The Willsworthy Range is located on a tract of land that the War Department purchased in 1903. The route follows virtually the line of the old Willsworthy Manor bounds, with some slight variations (of about 3200 acres) which were purchased from the Calmady-Hamlyn family. Defining part of the western bounds of the former manor are five 19th century stones inscribed “WB” from Down Pool, through Tin Pits and Ring of Bells to the Willsworthy Range access road.
William Crossing in his ‘guide’ (page 167) under ‘Excursion from Lydford’ records the Hamlet of Willsworthy, thus: “From Buddla Corner on Black Down, by the Bondstones running by Down Pool, Tin Pits and the Ring o’ Bells to Prescombe Corner; thence to Sounscombe Head and Sounscombe Foot and Beardon Gate; thence to Lissicombe Head and down the hill to Lissicombe Foot; thence to Greenwell, and across the marsh to the Walla Brook, and up that stream to a bond mark in Doe Tor Bottom; from Walla Brook Head to a cairn* between Hare Tor and Sharp Tor; thence to Dead Lake Head and so down to the Rattlebrook; thence to the Tavy, and up the Tavy to Red Lake Foot; up Red Lake nearly to the head, and thence to a pile of stones; thence to the head of Bagga Tor Brook, and down the Brook by Bagga Tor Farm and Hare’s Double to the Tavy; thence down the Tavy to Hill Bridge, and up by the stream on the edge of Chilly Wood to the enclosures, and thence to Buddla Corner”.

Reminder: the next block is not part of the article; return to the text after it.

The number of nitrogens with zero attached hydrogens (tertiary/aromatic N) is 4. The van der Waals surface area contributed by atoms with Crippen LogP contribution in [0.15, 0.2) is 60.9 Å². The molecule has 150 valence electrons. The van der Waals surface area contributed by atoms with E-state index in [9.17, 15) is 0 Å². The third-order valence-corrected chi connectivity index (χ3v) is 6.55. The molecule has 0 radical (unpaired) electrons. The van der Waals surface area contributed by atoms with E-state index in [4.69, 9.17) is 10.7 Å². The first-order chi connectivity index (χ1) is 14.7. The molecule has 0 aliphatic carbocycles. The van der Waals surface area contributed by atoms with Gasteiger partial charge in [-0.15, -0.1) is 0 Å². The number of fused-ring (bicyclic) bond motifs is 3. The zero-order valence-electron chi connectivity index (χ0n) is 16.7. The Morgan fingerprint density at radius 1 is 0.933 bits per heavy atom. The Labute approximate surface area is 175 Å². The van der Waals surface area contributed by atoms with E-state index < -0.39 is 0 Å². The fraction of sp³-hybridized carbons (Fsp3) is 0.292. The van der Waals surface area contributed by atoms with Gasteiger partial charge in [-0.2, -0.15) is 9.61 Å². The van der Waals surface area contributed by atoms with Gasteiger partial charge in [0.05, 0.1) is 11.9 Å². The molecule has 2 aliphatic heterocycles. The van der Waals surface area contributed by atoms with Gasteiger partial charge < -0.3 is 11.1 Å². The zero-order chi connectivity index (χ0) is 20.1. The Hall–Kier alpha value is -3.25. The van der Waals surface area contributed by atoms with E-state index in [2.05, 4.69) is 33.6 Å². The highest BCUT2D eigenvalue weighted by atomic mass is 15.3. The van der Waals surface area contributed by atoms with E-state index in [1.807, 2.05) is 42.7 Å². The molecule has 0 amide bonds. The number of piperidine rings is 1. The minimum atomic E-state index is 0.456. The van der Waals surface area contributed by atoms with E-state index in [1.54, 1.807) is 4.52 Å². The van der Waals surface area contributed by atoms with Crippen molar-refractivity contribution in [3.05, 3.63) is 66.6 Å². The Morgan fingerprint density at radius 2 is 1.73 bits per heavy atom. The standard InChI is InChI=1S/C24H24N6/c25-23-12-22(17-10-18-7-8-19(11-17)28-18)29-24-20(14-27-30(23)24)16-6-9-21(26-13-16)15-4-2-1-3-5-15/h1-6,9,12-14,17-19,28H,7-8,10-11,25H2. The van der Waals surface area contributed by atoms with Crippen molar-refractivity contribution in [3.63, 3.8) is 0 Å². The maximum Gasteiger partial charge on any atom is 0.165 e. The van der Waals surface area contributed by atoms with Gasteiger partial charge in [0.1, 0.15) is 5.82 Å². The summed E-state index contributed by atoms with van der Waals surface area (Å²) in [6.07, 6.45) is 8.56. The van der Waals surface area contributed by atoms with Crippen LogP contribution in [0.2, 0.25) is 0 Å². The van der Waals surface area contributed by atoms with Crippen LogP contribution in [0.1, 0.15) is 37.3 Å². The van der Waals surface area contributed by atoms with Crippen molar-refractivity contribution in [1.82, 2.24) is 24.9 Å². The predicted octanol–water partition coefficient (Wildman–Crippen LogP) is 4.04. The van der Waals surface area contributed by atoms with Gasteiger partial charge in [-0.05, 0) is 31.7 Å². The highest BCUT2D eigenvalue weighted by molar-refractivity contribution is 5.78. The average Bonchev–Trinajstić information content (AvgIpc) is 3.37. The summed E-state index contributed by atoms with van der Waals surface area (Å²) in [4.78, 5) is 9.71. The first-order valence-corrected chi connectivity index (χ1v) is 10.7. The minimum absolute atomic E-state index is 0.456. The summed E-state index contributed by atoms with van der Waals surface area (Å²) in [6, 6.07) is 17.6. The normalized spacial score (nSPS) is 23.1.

* The cairn between Sharp Tor and Hare Tor is known as ‘Hay Tor Bound’ (Hare Tor and Little Hare Tor sometimes being referred to as Great Hay Tor and Little Hay Tor). The ‘Hay’ is a corruption of ‘Hey’ meaning high place.
Further to these Willsworthy Bounds (WB) stones in the area, there is also a series of older “H” stones which relate to the Hamlyn family and an enclosed area of land (newtake). Much of the ‘Hamlyn’ Newtake (also known as Palmer’s Newtake) is defined by a reave, broken bank or a rather magnificent granite block wall. Eric Hemery calls the enclosure ‘Palmer’s Newtake’ and it is intriguing to note that he describes one of the ‘H’ stones as being associated some late 18th century moor ‘improver’. The “H” stones are all roughly set and most lie close to the newtake wall. There are, however, three other locations).